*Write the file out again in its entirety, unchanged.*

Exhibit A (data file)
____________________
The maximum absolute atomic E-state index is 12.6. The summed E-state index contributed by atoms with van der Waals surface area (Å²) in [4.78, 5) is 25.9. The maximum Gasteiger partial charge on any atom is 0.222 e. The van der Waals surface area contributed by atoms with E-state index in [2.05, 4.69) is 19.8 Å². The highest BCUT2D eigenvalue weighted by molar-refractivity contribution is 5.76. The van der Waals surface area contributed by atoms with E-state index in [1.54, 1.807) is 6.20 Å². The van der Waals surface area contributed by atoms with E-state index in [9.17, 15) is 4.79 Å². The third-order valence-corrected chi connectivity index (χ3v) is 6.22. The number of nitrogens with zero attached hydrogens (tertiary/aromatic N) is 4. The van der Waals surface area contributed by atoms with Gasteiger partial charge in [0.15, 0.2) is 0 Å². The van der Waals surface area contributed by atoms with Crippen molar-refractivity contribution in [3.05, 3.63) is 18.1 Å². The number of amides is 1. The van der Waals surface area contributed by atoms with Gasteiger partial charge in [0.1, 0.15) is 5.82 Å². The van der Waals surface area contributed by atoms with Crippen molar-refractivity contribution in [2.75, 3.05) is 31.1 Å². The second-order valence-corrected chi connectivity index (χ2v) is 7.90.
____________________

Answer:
The maximum absolute atomic E-state index is 12.6. The summed E-state index contributed by atoms with van der Waals surface area (Å²) in [4.78, 5) is 25.9. The maximum Gasteiger partial charge on any atom is 0.222 e. The van der Waals surface area contributed by atoms with E-state index in [2.05, 4.69) is 19.8 Å². The highest BCUT2D eigenvalue weighted by molar-refractivity contribution is 5.76. The van der Waals surface area contributed by atoms with E-state index in [1.54, 1.807) is 6.20 Å². The van der Waals surface area contributed by atoms with E-state index in [9.17, 15) is 4.79 Å². The third-order valence-corrected chi connectivity index (χ3v) is 6.22. The number of nitrogens with zero attached hydrogens (tertiary/aromatic N) is 4. The van der Waals surface area contributed by atoms with Gasteiger partial charge in [0.15, 0.2) is 0 Å². The van der Waals surface area contributed by atoms with Crippen molar-refractivity contribution in [3.05, 3.63) is 18.1 Å². The number of amides is 1. The van der Waals surface area contributed by atoms with Gasteiger partial charge in [0.1, 0.15) is 5.82 Å². The van der Waals surface area contributed by atoms with Crippen molar-refractivity contribution in [2.75, 3.05) is 31.1 Å². The second-order valence-corrected chi connectivity index (χ2v) is 7.90.